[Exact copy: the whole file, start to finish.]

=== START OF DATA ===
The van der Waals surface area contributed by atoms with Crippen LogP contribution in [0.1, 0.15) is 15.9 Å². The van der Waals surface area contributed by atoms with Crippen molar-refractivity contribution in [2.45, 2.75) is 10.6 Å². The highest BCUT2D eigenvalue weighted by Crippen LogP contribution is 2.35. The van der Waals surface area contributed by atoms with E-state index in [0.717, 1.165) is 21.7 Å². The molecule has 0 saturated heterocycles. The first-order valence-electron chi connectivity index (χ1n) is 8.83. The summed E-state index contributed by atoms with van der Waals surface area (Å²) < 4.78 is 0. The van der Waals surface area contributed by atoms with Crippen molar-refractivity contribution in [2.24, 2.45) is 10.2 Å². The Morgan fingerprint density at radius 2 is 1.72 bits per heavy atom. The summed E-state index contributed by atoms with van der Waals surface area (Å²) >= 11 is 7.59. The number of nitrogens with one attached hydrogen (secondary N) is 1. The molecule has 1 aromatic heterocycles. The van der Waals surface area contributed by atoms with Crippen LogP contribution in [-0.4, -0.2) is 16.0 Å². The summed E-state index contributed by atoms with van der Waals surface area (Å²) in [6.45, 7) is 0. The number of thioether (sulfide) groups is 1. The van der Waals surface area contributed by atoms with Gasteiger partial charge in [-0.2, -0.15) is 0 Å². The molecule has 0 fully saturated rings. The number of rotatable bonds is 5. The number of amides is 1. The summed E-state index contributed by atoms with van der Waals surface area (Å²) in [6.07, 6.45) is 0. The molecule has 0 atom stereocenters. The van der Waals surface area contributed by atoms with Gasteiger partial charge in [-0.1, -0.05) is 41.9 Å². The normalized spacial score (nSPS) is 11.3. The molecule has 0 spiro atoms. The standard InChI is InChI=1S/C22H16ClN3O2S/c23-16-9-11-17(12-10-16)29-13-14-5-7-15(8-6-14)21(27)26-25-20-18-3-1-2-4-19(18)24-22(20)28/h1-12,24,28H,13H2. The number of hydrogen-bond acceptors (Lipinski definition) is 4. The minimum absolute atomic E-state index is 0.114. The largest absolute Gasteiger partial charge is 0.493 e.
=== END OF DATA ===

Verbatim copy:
The van der Waals surface area contributed by atoms with Crippen LogP contribution in [0.1, 0.15) is 15.9 Å². The van der Waals surface area contributed by atoms with Crippen molar-refractivity contribution in [2.45, 2.75) is 10.6 Å². The highest BCUT2D eigenvalue weighted by Crippen LogP contribution is 2.35. The van der Waals surface area contributed by atoms with E-state index in [0.717, 1.165) is 21.7 Å². The molecule has 0 saturated heterocycles. The first-order valence-electron chi connectivity index (χ1n) is 8.83. The summed E-state index contributed by atoms with van der Waals surface area (Å²) < 4.78 is 0. The van der Waals surface area contributed by atoms with Crippen molar-refractivity contribution in [2.24, 2.45) is 10.2 Å². The Morgan fingerprint density at radius 2 is 1.72 bits per heavy atom. The summed E-state index contributed by atoms with van der Waals surface area (Å²) >= 11 is 7.59. The number of nitrogens with one attached hydrogen (secondary N) is 1. The molecule has 1 aromatic heterocycles. The van der Waals surface area contributed by atoms with Crippen LogP contribution in [-0.4, -0.2) is 16.0 Å². The summed E-state index contributed by atoms with van der Waals surface area (Å²) in [6.45, 7) is 0. The number of thioether (sulfide) groups is 1. The van der Waals surface area contributed by atoms with Gasteiger partial charge in [-0.2, -0.15) is 0 Å². The molecule has 0 fully saturated rings. The number of rotatable bonds is 5. The number of amides is 1. The summed E-state index contributed by atoms with van der Waals surface area (Å²) in [6.07, 6.45) is 0. The molecule has 0 atom stereocenters. The van der Waals surface area contributed by atoms with Gasteiger partial charge in [-0.1, -0.05) is 41.9 Å². The normalized spacial score (nSPS) is 11.3. The molecule has 0 spiro atoms. The standard InChI is InChI=1S/C22H16ClN3O2S/c23-16-9-11-17(12-10-16)29-13-14-5-7-15(8-6-14)21(27)26-25-20-18-3-1-2-4-19(18)24-22(20)28/h1-12,24,28H,13H2. The number of hydrogen-bond acceptors (Lipinski definition) is 4. The minimum absolute atomic E-state index is 0.114. The largest absolute Gasteiger partial charge is 0.493 e.